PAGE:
A publication of the Archaeological Institute of America
Tombs and Workshops Uncovered at Saqqara Necropolis
Tuesday, May 30, 2023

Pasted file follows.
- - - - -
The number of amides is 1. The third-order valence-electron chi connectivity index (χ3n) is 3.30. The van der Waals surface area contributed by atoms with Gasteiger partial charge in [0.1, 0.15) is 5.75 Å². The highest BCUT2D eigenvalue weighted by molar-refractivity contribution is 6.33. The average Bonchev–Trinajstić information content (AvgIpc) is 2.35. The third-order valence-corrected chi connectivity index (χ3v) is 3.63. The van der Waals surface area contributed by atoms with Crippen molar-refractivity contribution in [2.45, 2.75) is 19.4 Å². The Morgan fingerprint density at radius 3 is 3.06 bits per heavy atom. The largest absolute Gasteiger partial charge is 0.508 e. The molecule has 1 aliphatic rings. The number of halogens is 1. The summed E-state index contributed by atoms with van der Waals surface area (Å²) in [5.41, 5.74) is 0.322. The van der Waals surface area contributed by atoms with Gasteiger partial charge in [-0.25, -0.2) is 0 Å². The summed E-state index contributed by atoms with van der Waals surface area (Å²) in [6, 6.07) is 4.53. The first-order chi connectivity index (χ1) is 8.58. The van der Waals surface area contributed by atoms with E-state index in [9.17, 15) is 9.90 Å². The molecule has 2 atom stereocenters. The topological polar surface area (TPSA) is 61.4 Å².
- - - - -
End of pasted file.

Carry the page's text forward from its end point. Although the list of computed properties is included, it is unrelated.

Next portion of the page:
CAIRO, EGYPT—Ahram Online reports that two embalming workshops and two tombs have been unearthed at the Saqqara necropolis. Mostafa Waziri of the Supreme Council of Activities said that the rectangular-shaped workshops have been dated to the 30th Dynasty (380–343 B.C.) and the Ptolemaic period (304–30 B.C.). The first workshop contains the remains of beds thought to have been used to hold the deceased during the mummification process. Made of stone covered with plaster, the beds were equipped with gutters. Pottery, tools, and ritual vessels were also recovered from this workshop. Stone beds, pottery, bronze tools, and animal remains were recovered from the second workshop, which was constructed with mud walls and stone floors. “According to initial studies, it is believed that this particular workshop was used for the mummification of sacred animals,” Waziri said. The first of the two tombs, dated to 2400 B.C., is a flat-roofed structure that belonged to an official named Ne Hesut Ba, who served as head scribe and priest of Horus and Maat during the Old Kingdom’s Fifth Dynasty. The second tomb, dated to about 1400 B.C. and the New Kingdom’s 18th Dynasty, had been cut from the rock and belonged to a priest named Men Kheber. To read about another mummy workshop at Saqqara, go to "Mummification Workshop," one of ARCHAEOLOGY's Top 10 Discoveries of the Decade.
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